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Father, daughter pilot duo reflects on family legacy at Ellington

  • Published
  • By By Airman 1st Class Asiah Phillips
  • 147th Attack Wing

Several photos of Mr. Honeycutt standing next to F4s, F16s and former president George W. Bush can be found mounted on the walls. He spent 30 years serving his country before retiring, but Honeycutt still has a close connection to the base.

Mr. Honeycutt enlisted into the Air National Guard in 1966 and started his career in Operations. After three years he was offered an opportunity by his leadership to commission as a pilot and obliged. Little did he know that 40 years later, his daughter, Julie, would follow in his footsteps.

Lt. Col. Julie Honeycutt, Chief of Safety here said she has fond memories of her father being a fighter pilot long before she decided to forge her own path in the skies.

Mr. Honeycutt said that although his daughter expressed that she did not want to join the military early on, he saw potential in her that could lead to military success.

“She had absolutely no knowledge or interest in it,” said Mr. Honeycutt. “But I wrote a letter to the U.S. Air Force Academy saying she was interested so they’d send her mailers.”

It wasn’t until her senior year of high school that she decided to go to attend the academy, where she graduated in 2005. She later finished initial pilot training in 2007.

She said her father never pushed her to become a pilot nor gave her advice after she graduated flight school. He said he knew she would find her own way.

“I trusted her judgment,” said Mr. Honeycutt. “I felt like she would be a big contribution. Her mind was right.”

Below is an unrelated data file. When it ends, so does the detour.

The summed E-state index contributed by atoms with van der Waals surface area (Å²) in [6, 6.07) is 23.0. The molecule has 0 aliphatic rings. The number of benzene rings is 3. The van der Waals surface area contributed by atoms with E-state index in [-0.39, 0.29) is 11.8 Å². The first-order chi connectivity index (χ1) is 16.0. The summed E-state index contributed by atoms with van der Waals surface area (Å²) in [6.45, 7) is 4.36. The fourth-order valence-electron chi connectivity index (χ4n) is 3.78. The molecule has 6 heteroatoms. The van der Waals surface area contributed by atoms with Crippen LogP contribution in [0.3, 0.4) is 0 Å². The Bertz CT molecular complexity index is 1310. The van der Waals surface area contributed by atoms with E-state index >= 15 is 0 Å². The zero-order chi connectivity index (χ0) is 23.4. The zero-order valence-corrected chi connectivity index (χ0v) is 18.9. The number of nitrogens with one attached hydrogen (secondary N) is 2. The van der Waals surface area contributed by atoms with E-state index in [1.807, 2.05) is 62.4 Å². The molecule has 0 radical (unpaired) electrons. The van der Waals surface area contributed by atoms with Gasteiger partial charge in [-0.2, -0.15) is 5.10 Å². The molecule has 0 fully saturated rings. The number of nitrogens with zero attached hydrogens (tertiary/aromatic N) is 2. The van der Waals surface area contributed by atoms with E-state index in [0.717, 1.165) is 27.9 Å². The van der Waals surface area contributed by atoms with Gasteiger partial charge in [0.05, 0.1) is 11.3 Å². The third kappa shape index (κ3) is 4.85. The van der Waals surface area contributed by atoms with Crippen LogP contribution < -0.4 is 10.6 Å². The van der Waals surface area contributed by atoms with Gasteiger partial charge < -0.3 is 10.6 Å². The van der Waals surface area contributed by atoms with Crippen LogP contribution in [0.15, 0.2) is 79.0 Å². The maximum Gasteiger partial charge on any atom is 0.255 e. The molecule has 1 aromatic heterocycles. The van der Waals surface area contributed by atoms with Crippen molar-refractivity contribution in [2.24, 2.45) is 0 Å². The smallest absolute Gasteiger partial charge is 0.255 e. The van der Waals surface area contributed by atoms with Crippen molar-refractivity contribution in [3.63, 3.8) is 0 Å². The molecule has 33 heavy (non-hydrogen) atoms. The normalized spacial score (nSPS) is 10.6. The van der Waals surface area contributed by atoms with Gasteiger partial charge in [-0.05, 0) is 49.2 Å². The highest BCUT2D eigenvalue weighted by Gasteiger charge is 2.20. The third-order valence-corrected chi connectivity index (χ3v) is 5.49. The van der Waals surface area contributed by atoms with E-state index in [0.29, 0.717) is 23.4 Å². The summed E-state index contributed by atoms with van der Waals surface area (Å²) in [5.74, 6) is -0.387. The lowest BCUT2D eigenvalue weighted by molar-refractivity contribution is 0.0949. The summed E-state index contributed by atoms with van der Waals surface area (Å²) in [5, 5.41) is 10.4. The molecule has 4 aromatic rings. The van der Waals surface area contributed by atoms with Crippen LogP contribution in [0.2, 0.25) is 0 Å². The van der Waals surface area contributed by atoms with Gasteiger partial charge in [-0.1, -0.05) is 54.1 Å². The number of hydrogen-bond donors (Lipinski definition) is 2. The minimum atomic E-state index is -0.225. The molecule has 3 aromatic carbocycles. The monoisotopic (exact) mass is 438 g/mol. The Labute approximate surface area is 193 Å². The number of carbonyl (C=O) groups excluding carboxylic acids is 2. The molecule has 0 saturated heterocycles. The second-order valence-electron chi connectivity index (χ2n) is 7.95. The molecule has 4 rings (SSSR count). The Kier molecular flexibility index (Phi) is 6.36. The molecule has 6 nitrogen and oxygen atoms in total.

Unlike her father, Lt. Col. Honeycutt decided to focus on flying heavier aircraft like the C-21, C-130, and KC-10 in her active-duty career.

“I remember telling him I don’t want to fly fighters,” said Lt. Col. Honeycutt. “I like it when we’re sitting next to each other and working as a team.”

She preferred the teamwork aspect of operating larger planes compared to working alone as a fighter pilot.

Mr. Honeycutt was proud of his daughter, nonetheless.

“I was very, very, supportive,” said Mr. Honeycutt. “I felt like she could do it.”

Lt. Col. Honeycutt eventually would move back to Houston after 12 and a half years to join the Air National Guard at Ellington Field where she had spent so much of her childhood.

She said she never knew those mailers for the Air Force Academy that her father requested when she was in junior high school would lead to such a long-standing career.

Now, bearing the same rank that her father once did, Lt. Col. Honeycutt’s career contributes to a legacy at Ellington Field that defines honor and yields respect.